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An American pretzel in Tokyo: Wetzel's goes Asian

Food IndustryKentucky Fried ChickenPepsiCoIHOP Corporation

In the land of sushi, ramen and tempura, pretzel sales apparently do gangbusters. After launching its first Asian outpost in Japan, Pasadena-based Wetzel’s Pretzels said the store has become its top-selling location worldwide.

Photos show snaking lines at the Ario Kameari Mall in Tokyo, with customers carting away armfuls of pretzels. Now the chain is talking to potential franchisees in China, Taiwan, Malaysia, Singapore and other Asian nations.

The company plans to open 10 more locations in Japan over the next two years.  Based on its performance during the first two months of sales, Wetzel’s projects the Tokyo store to rake in $3 million in revenue during its first year in business.

Fast food companies such as KFC owner Yum Brands and McDonald’s have pushed heavily into Asia in recent years and have largely recorded booming revenue in the region. Now foreign snack food companies want in too.

“There clearly is saturation in most of those categories in the U.S.,” said co-founder Bill Phelps. “Asia, where they’re more broadly accepted, is much more wide open for expansion.”

French-style crepe companies are opening up shops in hip neighborhoods such as Harajuku; PepsiCo bought a major stake in Japanese snack food maker Calbee after the recession.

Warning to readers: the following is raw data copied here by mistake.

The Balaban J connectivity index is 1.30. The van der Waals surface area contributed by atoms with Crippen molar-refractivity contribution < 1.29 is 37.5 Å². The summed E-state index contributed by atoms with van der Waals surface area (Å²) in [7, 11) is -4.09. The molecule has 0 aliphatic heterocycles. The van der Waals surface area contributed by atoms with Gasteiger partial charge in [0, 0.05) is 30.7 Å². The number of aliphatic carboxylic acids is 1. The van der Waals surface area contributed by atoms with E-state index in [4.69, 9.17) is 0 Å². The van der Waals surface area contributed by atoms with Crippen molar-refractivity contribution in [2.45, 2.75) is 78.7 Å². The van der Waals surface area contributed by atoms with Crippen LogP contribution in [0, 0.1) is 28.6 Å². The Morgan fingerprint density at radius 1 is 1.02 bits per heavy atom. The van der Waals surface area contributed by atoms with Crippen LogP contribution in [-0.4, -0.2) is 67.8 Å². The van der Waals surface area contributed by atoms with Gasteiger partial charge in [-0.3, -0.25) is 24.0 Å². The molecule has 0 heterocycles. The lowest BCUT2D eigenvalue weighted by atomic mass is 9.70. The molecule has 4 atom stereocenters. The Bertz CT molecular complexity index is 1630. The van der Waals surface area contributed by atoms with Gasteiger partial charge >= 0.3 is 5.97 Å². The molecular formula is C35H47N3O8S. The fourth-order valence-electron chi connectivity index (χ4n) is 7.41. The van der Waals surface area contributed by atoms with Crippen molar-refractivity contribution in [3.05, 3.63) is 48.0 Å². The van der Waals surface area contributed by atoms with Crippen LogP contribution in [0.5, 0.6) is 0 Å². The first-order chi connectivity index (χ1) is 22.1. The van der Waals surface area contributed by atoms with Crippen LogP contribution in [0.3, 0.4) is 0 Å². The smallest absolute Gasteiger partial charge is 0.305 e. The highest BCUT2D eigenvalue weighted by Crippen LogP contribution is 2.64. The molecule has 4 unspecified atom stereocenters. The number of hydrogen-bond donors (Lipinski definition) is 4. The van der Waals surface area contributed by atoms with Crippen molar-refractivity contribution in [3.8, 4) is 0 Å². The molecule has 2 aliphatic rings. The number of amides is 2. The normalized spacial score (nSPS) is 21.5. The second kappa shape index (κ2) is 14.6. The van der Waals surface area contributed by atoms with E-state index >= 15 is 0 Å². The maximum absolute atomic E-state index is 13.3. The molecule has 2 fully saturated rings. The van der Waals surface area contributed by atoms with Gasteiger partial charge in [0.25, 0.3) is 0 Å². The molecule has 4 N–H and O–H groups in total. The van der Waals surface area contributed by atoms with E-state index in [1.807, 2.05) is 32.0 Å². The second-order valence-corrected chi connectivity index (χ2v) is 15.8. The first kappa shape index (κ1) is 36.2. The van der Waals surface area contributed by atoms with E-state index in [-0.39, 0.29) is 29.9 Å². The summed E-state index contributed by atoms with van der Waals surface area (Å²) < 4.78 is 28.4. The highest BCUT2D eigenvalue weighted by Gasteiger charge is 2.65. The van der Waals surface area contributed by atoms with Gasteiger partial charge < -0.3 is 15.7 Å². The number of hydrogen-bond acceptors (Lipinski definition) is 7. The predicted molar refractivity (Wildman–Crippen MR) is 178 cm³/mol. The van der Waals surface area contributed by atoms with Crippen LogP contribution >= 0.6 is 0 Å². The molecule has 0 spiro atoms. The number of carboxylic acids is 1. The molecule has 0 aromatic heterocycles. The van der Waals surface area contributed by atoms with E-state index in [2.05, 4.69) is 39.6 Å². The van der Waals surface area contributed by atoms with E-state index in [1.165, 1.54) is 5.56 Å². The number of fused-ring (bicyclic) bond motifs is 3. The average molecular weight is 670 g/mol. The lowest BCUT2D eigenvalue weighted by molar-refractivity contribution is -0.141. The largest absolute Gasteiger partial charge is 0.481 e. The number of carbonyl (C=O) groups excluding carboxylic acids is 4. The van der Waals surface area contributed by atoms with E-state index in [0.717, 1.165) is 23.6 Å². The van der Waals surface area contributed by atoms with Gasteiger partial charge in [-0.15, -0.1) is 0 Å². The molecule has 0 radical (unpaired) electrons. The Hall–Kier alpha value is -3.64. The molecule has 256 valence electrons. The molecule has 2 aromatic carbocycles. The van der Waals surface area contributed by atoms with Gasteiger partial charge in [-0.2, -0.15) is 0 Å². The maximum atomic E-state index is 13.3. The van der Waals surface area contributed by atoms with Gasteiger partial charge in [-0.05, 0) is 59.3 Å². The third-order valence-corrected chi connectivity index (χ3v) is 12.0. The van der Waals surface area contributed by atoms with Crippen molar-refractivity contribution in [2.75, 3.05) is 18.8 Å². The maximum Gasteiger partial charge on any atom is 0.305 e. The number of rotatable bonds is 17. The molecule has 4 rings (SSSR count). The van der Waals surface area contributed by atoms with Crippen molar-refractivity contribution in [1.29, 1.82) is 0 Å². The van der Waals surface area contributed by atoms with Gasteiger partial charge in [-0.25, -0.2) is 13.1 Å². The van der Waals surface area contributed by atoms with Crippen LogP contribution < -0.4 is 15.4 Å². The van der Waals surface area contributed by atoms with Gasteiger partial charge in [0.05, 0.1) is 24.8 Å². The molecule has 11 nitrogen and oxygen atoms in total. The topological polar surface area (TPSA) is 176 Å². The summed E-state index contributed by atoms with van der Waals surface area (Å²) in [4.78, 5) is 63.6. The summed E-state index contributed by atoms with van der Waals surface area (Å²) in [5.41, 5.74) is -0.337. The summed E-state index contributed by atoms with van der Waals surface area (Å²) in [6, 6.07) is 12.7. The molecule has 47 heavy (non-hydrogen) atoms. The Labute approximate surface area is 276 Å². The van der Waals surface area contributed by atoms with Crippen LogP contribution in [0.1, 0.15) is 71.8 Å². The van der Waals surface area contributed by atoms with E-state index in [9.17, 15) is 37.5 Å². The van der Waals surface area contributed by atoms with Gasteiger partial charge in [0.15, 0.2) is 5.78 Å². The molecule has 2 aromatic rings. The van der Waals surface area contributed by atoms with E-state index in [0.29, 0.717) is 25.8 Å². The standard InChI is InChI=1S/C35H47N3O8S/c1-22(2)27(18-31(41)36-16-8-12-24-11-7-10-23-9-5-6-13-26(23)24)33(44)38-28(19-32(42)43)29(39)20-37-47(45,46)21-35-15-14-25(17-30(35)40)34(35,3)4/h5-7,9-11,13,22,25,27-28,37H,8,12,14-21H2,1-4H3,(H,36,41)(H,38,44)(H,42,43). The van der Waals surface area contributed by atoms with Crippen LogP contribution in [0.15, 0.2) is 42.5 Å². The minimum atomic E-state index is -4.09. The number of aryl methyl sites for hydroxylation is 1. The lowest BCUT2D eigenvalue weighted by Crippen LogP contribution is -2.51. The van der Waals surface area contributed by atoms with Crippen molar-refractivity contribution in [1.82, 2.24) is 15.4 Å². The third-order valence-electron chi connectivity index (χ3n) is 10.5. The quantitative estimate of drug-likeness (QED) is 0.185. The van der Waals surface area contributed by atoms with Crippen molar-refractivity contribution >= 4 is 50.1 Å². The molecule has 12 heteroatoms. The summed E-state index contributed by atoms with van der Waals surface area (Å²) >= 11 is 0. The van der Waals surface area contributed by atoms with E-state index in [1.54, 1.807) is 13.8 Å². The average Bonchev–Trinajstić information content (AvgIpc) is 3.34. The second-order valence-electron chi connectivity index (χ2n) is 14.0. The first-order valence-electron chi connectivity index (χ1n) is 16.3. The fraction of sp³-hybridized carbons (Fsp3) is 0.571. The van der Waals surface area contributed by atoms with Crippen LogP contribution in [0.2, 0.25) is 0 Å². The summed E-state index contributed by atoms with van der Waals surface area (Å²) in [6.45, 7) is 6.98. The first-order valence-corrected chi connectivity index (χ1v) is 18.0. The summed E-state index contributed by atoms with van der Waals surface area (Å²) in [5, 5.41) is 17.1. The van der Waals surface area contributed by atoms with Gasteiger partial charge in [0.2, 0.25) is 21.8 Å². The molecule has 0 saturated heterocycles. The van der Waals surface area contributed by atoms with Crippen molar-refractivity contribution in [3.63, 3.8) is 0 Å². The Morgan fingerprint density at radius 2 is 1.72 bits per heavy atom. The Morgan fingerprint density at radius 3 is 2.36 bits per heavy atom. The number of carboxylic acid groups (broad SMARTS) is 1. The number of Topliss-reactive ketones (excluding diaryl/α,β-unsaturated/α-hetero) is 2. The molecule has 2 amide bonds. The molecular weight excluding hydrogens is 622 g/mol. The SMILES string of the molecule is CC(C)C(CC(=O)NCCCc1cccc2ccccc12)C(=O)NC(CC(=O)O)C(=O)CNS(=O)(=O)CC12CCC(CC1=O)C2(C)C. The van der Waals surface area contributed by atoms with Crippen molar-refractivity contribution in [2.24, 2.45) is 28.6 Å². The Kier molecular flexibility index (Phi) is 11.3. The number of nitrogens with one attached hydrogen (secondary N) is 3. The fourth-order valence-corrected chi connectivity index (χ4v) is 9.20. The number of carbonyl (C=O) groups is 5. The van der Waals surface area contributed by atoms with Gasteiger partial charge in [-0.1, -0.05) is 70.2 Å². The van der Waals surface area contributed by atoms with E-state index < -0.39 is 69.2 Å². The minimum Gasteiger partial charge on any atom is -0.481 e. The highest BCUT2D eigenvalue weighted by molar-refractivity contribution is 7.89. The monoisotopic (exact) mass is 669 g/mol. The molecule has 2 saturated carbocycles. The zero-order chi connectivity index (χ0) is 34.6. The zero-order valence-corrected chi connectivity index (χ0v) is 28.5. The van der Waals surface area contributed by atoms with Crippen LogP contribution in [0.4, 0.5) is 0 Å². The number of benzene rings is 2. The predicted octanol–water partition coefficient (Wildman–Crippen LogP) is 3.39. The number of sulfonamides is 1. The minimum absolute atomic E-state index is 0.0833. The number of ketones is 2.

That’s even though (or because) countries such as Japan don’t have much of a snacking culture, Phelps said.

“There are some ice cream stores, but cinnamon buns stores aren’t really a factor,” he said. “Cookies aren’t either. But they do have traditional malls.”

The new Japanese Wetzel’s Pretzels will feature slightly smaller pretzels, in flavors such as Sour Cream & Onion and Almond Crunch. The new store was partially inspired by the chain’s popularity among Asian tourists in the U.S., said co-founder Rick Wetzel.

“We sort of hit a gold mine here,” he said.

Wetzel and Phelps launched the company in 1994 out of a San Marino kitchen, though it has been based out of Old Town Pasadena for 17 years. Same-store sales in the U.S. rose 9% last year and are up 7% this year.

Ninety percent of the company, which has 250 locations, is franchised. Besides making inroads into Asia, the company is also looking into gluten-free pretzel options.

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